WASHINGTON

US Democratic presidential nominee Joe Biden once again targeted Turkey and its interests, siding with Greece and falsely accusing Ankara of sparking “provocative actions” against Athens in the eastern Mediterranean.

“The Trump administration must press Turkey to refrain from any further provocative actions in the region against Greece, including threats of force, to create the space for diplomacy to succeed,” Biden said in a statement Tuesday.

Tensions have been running high for months in the region as Greece has disputed Turkey’s rights to energy exploration.

With the longest coastline in the Mediterranean, Turkey sent out drill ships to explore for energy on its continental shelf, asserting its rights in the region as well as those of the Turkish Republic of Northern Cyprus.

But Greece has made maximalist maritime territory claims in the region based on small islands near the Turkish coast in defiance of international law.

Ankara has stressed dialogue to reach fair sharing of the region’s resources.

The former US vice president also took issue with Turkey for turning Hagia Sophia into a mosque and said it should become a museum again.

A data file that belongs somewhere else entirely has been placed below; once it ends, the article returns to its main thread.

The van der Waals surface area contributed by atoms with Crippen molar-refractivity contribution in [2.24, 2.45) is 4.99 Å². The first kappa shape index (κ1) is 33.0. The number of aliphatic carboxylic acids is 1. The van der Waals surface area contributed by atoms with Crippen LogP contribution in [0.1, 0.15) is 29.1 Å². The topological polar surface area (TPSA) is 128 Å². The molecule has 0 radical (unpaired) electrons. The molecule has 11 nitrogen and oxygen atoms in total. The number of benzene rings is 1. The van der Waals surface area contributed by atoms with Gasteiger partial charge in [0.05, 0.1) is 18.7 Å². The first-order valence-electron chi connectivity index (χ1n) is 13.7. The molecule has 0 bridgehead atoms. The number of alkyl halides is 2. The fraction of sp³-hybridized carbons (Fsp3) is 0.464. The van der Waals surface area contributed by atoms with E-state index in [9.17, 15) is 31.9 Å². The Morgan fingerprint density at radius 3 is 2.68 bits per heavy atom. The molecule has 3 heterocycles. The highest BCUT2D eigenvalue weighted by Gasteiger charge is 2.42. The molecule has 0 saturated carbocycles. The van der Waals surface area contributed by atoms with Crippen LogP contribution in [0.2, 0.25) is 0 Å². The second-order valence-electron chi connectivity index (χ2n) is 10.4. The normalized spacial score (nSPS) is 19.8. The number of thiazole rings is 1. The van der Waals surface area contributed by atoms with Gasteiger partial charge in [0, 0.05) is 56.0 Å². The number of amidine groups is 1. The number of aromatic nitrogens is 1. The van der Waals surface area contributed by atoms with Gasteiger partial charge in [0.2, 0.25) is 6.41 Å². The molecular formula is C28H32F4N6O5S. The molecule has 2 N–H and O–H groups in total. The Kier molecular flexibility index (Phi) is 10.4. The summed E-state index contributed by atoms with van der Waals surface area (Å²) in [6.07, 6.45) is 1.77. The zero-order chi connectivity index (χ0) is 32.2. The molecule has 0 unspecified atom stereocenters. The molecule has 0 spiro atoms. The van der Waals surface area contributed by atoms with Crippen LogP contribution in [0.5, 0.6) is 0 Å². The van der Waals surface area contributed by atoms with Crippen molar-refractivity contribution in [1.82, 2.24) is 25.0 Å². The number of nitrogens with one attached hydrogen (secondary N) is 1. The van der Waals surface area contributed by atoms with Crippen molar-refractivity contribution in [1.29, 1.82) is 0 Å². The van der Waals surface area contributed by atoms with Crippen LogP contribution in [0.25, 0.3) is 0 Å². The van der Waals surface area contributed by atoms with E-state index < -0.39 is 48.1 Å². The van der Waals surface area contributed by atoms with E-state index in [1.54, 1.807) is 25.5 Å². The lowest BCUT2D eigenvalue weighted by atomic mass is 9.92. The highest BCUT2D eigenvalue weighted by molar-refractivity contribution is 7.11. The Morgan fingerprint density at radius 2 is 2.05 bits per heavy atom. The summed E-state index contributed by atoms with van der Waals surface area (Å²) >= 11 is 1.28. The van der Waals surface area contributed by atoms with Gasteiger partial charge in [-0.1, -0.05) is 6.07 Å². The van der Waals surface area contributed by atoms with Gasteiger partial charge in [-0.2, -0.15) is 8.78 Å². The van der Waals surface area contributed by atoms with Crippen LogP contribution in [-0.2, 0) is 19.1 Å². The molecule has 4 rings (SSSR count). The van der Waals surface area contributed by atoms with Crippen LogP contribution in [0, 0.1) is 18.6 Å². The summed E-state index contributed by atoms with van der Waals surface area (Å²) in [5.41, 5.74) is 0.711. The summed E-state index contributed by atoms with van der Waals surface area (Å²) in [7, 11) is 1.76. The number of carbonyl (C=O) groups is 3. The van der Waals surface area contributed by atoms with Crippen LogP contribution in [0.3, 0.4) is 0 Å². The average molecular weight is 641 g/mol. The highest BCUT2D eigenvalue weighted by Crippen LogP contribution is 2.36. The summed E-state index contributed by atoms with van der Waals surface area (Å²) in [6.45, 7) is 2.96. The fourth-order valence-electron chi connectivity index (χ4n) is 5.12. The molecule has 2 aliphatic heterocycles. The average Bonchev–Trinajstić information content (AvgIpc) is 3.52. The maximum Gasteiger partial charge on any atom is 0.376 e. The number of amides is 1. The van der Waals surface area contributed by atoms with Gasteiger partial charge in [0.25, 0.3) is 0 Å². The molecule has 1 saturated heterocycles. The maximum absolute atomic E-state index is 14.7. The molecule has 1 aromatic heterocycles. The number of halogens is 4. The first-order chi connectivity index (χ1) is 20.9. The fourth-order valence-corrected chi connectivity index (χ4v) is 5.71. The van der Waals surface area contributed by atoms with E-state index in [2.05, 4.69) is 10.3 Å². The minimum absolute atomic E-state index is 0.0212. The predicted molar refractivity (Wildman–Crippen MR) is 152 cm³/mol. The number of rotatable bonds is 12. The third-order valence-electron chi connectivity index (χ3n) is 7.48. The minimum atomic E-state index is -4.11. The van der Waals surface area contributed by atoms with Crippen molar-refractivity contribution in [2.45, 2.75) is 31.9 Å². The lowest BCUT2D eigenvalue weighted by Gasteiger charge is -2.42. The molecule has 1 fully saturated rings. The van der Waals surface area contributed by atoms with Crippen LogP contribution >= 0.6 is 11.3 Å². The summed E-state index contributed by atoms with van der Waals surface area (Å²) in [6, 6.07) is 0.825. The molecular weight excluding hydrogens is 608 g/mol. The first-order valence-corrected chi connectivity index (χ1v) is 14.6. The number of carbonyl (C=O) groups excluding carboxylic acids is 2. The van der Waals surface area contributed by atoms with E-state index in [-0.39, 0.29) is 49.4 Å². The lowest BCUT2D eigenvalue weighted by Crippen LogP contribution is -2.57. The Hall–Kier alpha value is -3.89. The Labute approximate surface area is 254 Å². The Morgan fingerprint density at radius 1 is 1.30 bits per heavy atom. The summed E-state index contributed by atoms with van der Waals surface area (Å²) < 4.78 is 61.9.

“I also call on Turkish President [Racep Tayyip] Erdogan to reverse his recent decision to convert the Hagia Sophia to a mosque and to return this treasure to its former status as a museum, ensuring equal access for all, including the orthodox faithful,” said Biden.

On July 24, Friday prayers in the Hagia Sophia Grand Mosque marked the first Muslim acts of worship in the structure in 86 years.

Turkey’s decision to change the status of Hagia Sophia in Istanbul is a domestic issue, the Turkish foreign ministry said in July.

In August, Biden infuriated Turkish political parties after a video recorded last December but first reported Aug. 15 called for support for the opposition to topple Erdogan in the 2023 elections.

The Republican People’s Party (CHP) strives for Turkey’s independence and sovereignty and does not accept even a shadow of any imperial power, Chairman Kemal Kilicdaroglu told reporters.

Turkish Foreign Minister Mevlut Cavusoglu said at the time that only the Turkish nation, not someone from the US or another country, can decide to change its government and president.

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